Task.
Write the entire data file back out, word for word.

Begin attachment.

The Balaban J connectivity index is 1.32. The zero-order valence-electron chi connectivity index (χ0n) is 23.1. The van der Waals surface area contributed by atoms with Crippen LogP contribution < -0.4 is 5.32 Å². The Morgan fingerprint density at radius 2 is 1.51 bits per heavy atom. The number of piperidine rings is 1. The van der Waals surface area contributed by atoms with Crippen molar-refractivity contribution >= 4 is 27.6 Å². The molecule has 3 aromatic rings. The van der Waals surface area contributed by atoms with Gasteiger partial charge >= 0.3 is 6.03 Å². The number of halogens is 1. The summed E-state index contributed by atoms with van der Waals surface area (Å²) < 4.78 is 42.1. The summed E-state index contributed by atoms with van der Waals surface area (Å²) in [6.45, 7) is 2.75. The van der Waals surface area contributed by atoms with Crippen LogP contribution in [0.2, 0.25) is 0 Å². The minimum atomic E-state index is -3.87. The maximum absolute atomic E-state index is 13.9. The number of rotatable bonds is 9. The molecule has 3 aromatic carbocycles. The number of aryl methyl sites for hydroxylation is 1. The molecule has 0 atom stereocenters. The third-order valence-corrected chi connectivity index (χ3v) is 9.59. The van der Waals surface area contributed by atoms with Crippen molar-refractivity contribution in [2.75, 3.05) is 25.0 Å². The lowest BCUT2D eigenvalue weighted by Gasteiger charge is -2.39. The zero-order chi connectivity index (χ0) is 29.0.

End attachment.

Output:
The Balaban J connectivity index is 1.32. The zero-order valence-electron chi connectivity index (χ0n) is 23.1. The van der Waals surface area contributed by atoms with Crippen LogP contribution < -0.4 is 5.32 Å². The Morgan fingerprint density at radius 2 is 1.51 bits per heavy atom. The number of piperidine rings is 1. The van der Waals surface area contributed by atoms with Crippen molar-refractivity contribution >= 4 is 27.6 Å². The molecule has 3 aromatic rings. The van der Waals surface area contributed by atoms with Gasteiger partial charge >= 0.3 is 6.03 Å². The number of halogens is 1. The summed E-state index contributed by atoms with van der Waals surface area (Å²) < 4.78 is 42.1. The summed E-state index contributed by atoms with van der Waals surface area (Å²) in [6.45, 7) is 2.75. The van der Waals surface area contributed by atoms with Crippen LogP contribution in [0.2, 0.25) is 0 Å². The minimum atomic E-state index is -3.87. The maximum absolute atomic E-state index is 13.9. The number of rotatable bonds is 9. The molecule has 3 aromatic carbocycles. The number of aryl methyl sites for hydroxylation is 1. The molecule has 0 atom stereocenters. The third-order valence-corrected chi connectivity index (χ3v) is 9.59. The van der Waals surface area contributed by atoms with Crippen molar-refractivity contribution in [2.75, 3.05) is 25.0 Å². The lowest BCUT2D eigenvalue weighted by Gasteiger charge is -2.39. The zero-order chi connectivity index (χ0) is 29.0.